Chicago Booth Magazine How Can You Stay Creative While Working Remotely?
An alumna, a professor, and a student shared how they’ve been able to think outside the box in a work-from-home world.
- By January 29, 2021
Katie Perri, ’16, is a principal product marketing manager at Adobe.
Prior to the pandemic, Adobe’s office culture was very much focused around being in the office. The company expected us to commute from the San Francisco office to San José headquarters at least once if not twice a week, with the idea that the best collaboration happens in person. So the shift to working from home was significant.
It was difficult at first. Even though Adobe did a lot of video calls in the office, people were much more uncomfortable with video calls in their homes. But with time, people began to open up. They realized you could have much deeper conversations, because there was never that fear that someone is going to overhear you in the office. I started scheduling video calls to catch up with people. I also learned quickly that I could selectively invite the people who could help us focus to get work done, which allowed us to have fewer distractions.
At Adobe we were in the middle of a hiring freeze, so we had to make this transition to working from home with fewer resources. I was able to build my relationship with my boss, who was still new to Adobe, and together we figured out how to optimize resources. Again, the one-on-one virtual discussions helped us to focus: I think had we been in the office, he would have had so many different people in his ear that it might have been harder to make decisions.
Having the constraints of not being able to travel and having a freeze on head count made us think differently about how to produce content. We used to do these expensive team trips—about two years ago, I was in Brazil with a crew of 40, shooting advertising for Adobe; we could never do that today. I had to pivot. This year, for our student business, we contracted with student creators and had them shoot themselves on their cell phones and send that footage back to us.
We also did more animation, which used to be considered very expensive, but suddenly didn’t seem so expensive in the age of COVID-19. We doubled down on using the local artists based in California or the West Coast, where we could send skeleton crews to film what we needed. We ended up relying on more postproduction work, which was a good thing, because our tools are used in postproduction. So it forced us to use our own technology that much more.
Normally, we would start our annual planning process every April, and it might run until the following January. This year we didn’t start it until after July 4. But it was so healthy for us as a company to realize that we didn’t have time for a drawn-out process. We were able to realize that things can be done differently.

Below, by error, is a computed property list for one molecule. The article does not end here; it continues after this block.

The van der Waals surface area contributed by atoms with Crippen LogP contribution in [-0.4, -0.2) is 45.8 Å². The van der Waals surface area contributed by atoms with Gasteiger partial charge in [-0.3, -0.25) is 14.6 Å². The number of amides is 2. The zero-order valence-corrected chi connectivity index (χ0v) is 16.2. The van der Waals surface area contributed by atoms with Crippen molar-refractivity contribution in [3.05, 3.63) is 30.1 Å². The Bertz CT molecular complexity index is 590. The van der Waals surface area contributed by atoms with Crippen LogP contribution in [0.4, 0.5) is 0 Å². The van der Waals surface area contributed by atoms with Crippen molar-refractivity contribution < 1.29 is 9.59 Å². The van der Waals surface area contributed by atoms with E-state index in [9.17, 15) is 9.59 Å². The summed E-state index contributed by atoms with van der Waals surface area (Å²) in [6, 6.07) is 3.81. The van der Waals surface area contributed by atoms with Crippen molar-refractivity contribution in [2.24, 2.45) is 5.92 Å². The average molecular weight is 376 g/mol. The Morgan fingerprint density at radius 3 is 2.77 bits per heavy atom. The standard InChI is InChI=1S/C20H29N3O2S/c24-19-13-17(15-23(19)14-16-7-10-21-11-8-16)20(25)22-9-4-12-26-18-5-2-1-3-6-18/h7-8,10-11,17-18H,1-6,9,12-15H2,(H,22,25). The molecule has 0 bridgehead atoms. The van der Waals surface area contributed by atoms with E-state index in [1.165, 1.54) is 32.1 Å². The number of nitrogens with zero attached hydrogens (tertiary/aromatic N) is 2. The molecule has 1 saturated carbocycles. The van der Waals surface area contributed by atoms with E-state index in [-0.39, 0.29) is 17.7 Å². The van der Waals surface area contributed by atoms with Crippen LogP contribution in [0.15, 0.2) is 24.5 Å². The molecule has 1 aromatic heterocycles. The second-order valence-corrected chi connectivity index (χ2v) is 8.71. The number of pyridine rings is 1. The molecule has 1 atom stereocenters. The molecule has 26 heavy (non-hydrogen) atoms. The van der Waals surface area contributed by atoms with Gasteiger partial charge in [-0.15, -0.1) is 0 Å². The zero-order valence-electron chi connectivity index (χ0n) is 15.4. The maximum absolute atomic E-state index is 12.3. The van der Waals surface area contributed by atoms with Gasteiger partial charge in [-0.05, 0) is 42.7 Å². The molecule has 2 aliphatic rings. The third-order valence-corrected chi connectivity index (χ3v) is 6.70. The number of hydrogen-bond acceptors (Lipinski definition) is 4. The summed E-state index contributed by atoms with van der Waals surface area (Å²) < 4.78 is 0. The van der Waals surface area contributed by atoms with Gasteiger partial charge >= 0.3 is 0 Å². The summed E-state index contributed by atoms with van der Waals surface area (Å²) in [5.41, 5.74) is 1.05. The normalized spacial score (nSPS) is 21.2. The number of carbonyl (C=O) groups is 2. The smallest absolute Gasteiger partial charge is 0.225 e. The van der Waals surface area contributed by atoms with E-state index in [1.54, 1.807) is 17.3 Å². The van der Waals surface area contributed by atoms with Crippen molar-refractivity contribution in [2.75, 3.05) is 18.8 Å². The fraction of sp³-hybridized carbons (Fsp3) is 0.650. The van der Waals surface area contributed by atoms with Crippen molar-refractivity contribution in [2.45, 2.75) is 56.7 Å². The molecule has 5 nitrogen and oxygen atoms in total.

“It was so healthy for us as a company to realize that we didn’t have time for a drawn-out process.”
Mary Ittelson is an adjunct assistant professor of strategy. In her new class at Booth about arts leadership, she encourages future leaders to try radical strategies.
In class we discuss the challenges of leading amidst VUCA: volatility, uncertainty, complexity, and ambiguity. But we also talk about the opportunities, the silver linings. Today there are so many grave problems, and so many things we can’t do. I have found unexpected inspiration by focusing on what we can do.
I’ve been teaching arts leadership for five years now, originally at Stanford Business School. Initially, I didn’t want to teach this past fall. Art is best experienced live, and my class is designed in that spirit. But I changed my mind after talking with my colleague at Booth, George Wu [the John P. and Lillian A. Gould Professor of Behavioral Science], who had volunteered to help faculty members who had never taught online. He encouraged us to make the best possible version of our classes despite the difficult circumstances.
Taking George’s advice to heart, I turned the class into a laboratory for grappling real-time with the thorniest problems facing arts organizations today—from the financial devastation of closures to the calls for racial and social justice reckonings. Alongside arts executives, we addressed difficult questions, including how to bring arts resources to our most vulnerable communities. The urgency of the crises challenged all of us to put our best selves forward, and I was blown away by the Booth students’ ingenious problem-solving. Going way beyond the application of best practices of the past, students crafted novel strategies to help museums, theaters, and dance companies thrive postpandemic.
For the first time, and thanks to the remote format, I was able to have several artists speak with the class. Their resilience was especially inspiring. Even in the direst of times, artists have found the means to create and connect. Driven by both passion and purpose, the artists provided leadership lessons that fueled some of the most interesting discussions of the quarter.